“Overall, I think it’s going to be a pretty good little tournament,” Cope said. “We heard from Jonesboro Westside, they may not be coming, so we’re trying to find someone else. It may be Forrest City. Farmington is a good 4A program, and they’re usually in the mix, and Nettleton is another team out of that tough 5A East Conference with Beebe.

“On their side, you’ve got Dardanelle, which is another good 4A school. Trumann can get in the mix, and I’m not sure what Jacksonville has this year.”

With the bulk of their East schedule remaining and an eye toward postseason play, the Lady Panthers are looking to gain more experience from back-to-back weekends of invitational tournaments and a different mix of opponents from 4A to 7A.

“It’s always good when you can see teams that are not in your conference, different competition and different pitching,” Cope said. “Right now, you have teams peaking or trying to peak, and it’s always good to get ready for the state tournament. Especially 4A teams because they have regional tournaments, so that’s good for them to see 7A teams to get them ready for that.”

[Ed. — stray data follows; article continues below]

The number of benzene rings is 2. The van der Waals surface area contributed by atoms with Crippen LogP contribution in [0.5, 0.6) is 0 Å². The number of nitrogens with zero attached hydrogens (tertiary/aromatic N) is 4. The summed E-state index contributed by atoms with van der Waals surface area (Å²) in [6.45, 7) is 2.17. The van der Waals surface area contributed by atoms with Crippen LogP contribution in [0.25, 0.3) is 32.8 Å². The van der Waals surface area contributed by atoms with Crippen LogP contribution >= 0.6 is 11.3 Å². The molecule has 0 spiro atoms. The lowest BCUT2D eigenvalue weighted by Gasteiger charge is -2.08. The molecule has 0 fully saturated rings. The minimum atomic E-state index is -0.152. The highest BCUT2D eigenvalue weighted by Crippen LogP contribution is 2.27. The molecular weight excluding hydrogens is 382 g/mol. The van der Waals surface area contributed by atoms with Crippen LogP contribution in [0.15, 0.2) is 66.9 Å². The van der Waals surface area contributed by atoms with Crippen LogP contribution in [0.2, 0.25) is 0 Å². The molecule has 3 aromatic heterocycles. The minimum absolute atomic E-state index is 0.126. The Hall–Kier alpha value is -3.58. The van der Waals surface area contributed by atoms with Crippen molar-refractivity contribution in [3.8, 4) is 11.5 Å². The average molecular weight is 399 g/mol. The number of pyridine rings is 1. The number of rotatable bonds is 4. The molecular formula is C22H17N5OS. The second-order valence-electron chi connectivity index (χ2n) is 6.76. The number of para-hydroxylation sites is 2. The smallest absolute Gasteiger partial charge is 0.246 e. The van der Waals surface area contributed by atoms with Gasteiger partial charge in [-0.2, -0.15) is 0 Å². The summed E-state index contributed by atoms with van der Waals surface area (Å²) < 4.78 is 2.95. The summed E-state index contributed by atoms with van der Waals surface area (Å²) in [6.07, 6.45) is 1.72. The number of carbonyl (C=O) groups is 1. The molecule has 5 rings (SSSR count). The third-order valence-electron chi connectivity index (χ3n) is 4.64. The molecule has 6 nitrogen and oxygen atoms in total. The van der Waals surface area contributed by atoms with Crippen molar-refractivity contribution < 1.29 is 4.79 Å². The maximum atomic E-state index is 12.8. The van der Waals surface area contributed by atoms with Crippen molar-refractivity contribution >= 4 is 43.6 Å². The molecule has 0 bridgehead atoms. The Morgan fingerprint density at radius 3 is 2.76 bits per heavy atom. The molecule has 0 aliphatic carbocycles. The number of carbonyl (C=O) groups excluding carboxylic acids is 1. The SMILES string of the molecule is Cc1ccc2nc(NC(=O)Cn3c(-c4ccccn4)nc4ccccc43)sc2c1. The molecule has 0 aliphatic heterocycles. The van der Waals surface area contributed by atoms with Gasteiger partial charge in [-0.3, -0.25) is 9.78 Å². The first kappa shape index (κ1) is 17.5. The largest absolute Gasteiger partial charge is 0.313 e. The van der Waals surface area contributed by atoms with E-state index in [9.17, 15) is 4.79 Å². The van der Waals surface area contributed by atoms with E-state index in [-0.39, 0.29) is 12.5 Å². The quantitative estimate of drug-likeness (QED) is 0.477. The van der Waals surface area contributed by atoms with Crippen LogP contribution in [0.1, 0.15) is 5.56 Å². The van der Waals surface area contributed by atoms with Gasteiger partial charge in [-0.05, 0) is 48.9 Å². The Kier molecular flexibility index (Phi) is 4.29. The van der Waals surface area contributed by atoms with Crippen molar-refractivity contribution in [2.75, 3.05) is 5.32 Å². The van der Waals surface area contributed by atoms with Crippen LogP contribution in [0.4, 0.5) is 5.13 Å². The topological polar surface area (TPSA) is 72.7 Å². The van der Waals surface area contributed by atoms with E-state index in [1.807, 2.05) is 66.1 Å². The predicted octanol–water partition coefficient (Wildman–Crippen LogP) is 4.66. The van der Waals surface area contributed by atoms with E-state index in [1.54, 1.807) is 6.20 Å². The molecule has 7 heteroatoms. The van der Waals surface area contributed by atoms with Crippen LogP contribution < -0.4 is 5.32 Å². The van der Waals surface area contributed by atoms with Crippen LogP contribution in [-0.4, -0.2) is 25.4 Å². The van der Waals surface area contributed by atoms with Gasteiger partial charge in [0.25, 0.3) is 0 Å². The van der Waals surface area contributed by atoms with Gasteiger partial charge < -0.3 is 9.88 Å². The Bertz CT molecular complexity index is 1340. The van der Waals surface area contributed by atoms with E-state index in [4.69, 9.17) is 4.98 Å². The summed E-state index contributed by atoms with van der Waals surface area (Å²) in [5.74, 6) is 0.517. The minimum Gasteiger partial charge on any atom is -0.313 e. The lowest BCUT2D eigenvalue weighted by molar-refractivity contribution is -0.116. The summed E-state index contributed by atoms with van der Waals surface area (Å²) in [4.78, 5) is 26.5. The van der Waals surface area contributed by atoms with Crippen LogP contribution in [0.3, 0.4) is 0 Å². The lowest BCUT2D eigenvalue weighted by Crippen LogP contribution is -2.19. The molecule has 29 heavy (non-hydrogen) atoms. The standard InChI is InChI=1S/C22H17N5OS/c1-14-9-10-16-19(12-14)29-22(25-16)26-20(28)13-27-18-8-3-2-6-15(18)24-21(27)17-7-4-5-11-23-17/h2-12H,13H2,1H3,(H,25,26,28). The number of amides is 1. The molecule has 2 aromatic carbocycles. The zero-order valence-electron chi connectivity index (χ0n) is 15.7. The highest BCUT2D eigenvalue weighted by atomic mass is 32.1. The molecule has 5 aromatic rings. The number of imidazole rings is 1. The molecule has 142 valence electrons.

Cabot was scheduled to play a varsity doubleheader at Mountain Home last night depending on the weather, and will host Jonesboro on Thursday.

SPORTS STORY >> Lonoke roughs up on Cardinals

Leader sports editor

The Lonoke baseball team stayed in first place in the 4A-2 Conference race with a 10-1 win over Dollarway on Monday. Starting pitcher Zack Risner left the game after throwing five innings of no-hit ball. He walked a runner in the second and Dollarway reached on an error in the fifth inning for the only two Cardinal base runners of the first five innings. Risner struck out eight to go with the one walk.

Blake Gooden took the mound in the sixth inning and after recording two quick outs, gave up back-to-back base hits and Dollarway’s only run of the game. He struck out the next batter for the last out of the sixth, then fanned the side in order to end the game with four Ks in just two innings of work.

Lonoke got eight base hits, walked five times and had six batters hit by pitches. The Jackrabbits had just two runs after three innings, and added a single run in the fourth for a 3-0 lead. They finally blew things open with five runs in the fifth and added two more in the sixth to set the final margin.

Two-hole hitter Christian James was the only player in the game with multiple hits. The second baseman went 3 for 4 with two RBIs. He also reached once on a hit batsman and scored one run.

Lonoke’s first run was unearned. Gooden reached on a two-out error and moved to second when Guy Halbert was hit by a pitch. Madison James then singled to drive Gooden home.

Garrett Spears walked to lead off the second inning and moved into scoring position when Nick Graves was hit by a pitch. A grounder by Shane Pepper advanced the runners and a groundout by Christian James scored Spears.